Dealing With Debt, Lifestyle Inflation and FOMO

When your spending habits create avoidable debt, it can be worth looking into what might be the cause to get things under control before it becomes serious.

With so many concerned about keeping up with the Joneses and a fear of missing out (FOMO),  it has some millennials making rash decisions that create unnecessary debt they’ll have to pay for. Such impulsive purchases of retail therapy for the sake of appearances is more common than many might assume and contributing to an epidemic of debt.

A couple generations ago, you might have envy based on neighbours. But now, with social media it’s like access to peer into the lives of many from all over. This can create illusions over what might make you happy, lifestyle inflation, and living above your means. Since the actual price of happiness is misleading, the act of keeping up with the Joneses often appears to be rewarding, until a realization or credit card statement shows up. 

In a study by Credit Karma it was discovered that over half of young Canadians were overspending to keep up with friends, and 63% of them kept their overspending a secret while trying to keep up. It’s not all food, drinks or travel either. Significant portions of FOMO were also related to clothes (32%) and electronics (29%). Even cars (13%) and homes (11%) were factors, and it doesn’t end there. Respondents (30%) also said they’ll spend money on an item, or possibly an experience, just so they can post it on social media. About 33% of these young Canadians racked up debt beyond $500 all in the name of FOMO. 

Most had concerns that if they weren’t participating they would be excluded from future events. Many also said they did now want to miss a ‘once-in-a-lifetime’ experience. Other factors influencing their FOMO decisions include concerns of being perceived as an outsider (45%), possibly losing friends (34%), along with being judged (29%). 

Since this sort of living can only go on for so long, what is one to do or avoid, besides comparing your salary and trying to keep up with others?

Leaving Debt Behind

Thanks to inflation and the cost of living on the rise, it’s more important than ever to manage your debt and keep your personal finances in order. There’s a need to keep spending habits in check while maintaining a sustainable lifestyle that fits your income. After you’ve paid yourself (saving) and contributed towards your emergency fund you should take care of bills and necessities while looking to pay down debt as quickly as possible. Make a budget to monitor your money is a proven method to manage your finances and get ahead.

If the endless scrolling and images on social media continue to plague your decisions, causing debt and further money problems, taking a break or removing yourself altogether is often the answer according to some experts. 

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Some of the signs you may be in trouble:

  • You avoid looking at statements from banks or credit cards. This is a form of denial and avoiding accountability which often leads to further problems.
  • You always have a balance on your credit card, and tend to only make minimum payments. This compounds the debt dilemma and can intensify the issue.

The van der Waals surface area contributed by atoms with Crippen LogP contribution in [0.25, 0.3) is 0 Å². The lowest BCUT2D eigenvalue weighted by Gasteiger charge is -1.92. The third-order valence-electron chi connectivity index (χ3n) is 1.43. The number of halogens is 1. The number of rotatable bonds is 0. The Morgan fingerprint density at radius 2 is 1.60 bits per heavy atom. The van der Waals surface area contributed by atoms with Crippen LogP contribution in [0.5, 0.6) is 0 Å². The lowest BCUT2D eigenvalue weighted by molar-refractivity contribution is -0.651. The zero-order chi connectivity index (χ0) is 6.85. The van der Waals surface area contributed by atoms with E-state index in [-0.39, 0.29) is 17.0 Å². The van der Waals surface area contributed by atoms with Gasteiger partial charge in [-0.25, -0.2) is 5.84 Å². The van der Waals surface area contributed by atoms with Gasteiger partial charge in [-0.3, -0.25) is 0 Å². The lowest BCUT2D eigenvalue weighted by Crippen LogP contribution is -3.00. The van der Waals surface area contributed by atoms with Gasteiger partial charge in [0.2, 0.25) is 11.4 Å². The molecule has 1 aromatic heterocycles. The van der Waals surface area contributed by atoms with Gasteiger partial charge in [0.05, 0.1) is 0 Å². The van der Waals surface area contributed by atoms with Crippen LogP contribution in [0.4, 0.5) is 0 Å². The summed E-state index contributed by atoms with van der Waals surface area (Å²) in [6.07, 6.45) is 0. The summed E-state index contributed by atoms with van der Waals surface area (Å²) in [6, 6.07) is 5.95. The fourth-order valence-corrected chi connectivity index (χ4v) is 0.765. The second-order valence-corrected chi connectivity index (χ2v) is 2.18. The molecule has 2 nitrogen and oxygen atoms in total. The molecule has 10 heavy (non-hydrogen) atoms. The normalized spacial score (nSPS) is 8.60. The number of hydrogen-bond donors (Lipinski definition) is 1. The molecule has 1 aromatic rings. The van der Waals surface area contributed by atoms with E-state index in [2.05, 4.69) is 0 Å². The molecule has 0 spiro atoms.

• You manage to pay off your credit card monthly, but use your entire paycheque to do so and it’s a continuous cycle.

About half of all insolvencies filed in 2022 were by millennials. With about $47K being owed by millennials on average (one in three having student loan debt) and over 80% carrying credit card debt, managing your money carefully is crucial. When you get past caring what others think and start focusing on your own happiness, you are more likely to find a balance that’s less costly to maintain.

Young Gen Xers or older millennials (people in their 40’s) carry the heaviest debt overall, and the most likely to owe towards a HELOC. 

RELATED: Dealing with Debt and Financial Stress

Your Home is Not an ATM

Many Canadians have turned to using the equity of their homes, some for making ends meet while others continue trying to keep up with the Joneses and deal with their FOMO. Sometimes this involves home equity line of credit (HELOC) loans or other ways like Combined Mortgage-HELOC Loan Plans (CLPs) to extract value from the home they’ve been paying off. 

RELATED: Is a Home Equity Loan or HELOC a Bad Idea?

This can be risky and for some it can lead to losing their home. Over extending yourself can make for unmanageable payments that can lead to default. Using your home equity to fund a lifestyle is a terrible idea that is almost certain to create bigger issues. About the only situation where borrowing against your home equity might make sense is home improvements, since this tends to add to the value of your home. As you pay your mortgage loan you are building personal equity that shouldn’t be touched unless for a very good reason. Another lifestyle funding situation can sometimes be taking a travel loan so you have the opportunity to enjoy an adventure or cross items off your bucket list. This can also be where FOMO may influence a decision, and you should only do so for the right reasons as you would be paying for it for months or even years.

With easy access to credit being the norm many are finding that living beyond their means enables them to create a lifestyle they dream of, but it can only last so long. Some think that spending money is a sign to others of success. Living large on a life of credit has become common but eventually it needs to be dealt with. 

RELATED: 10 Debt Repayment Methods You Should Know 

Wizard of words, macchiato maven, soothsayer, naysayer, aspiring wordsmith and Head of Content Marketing at GoodCheddar.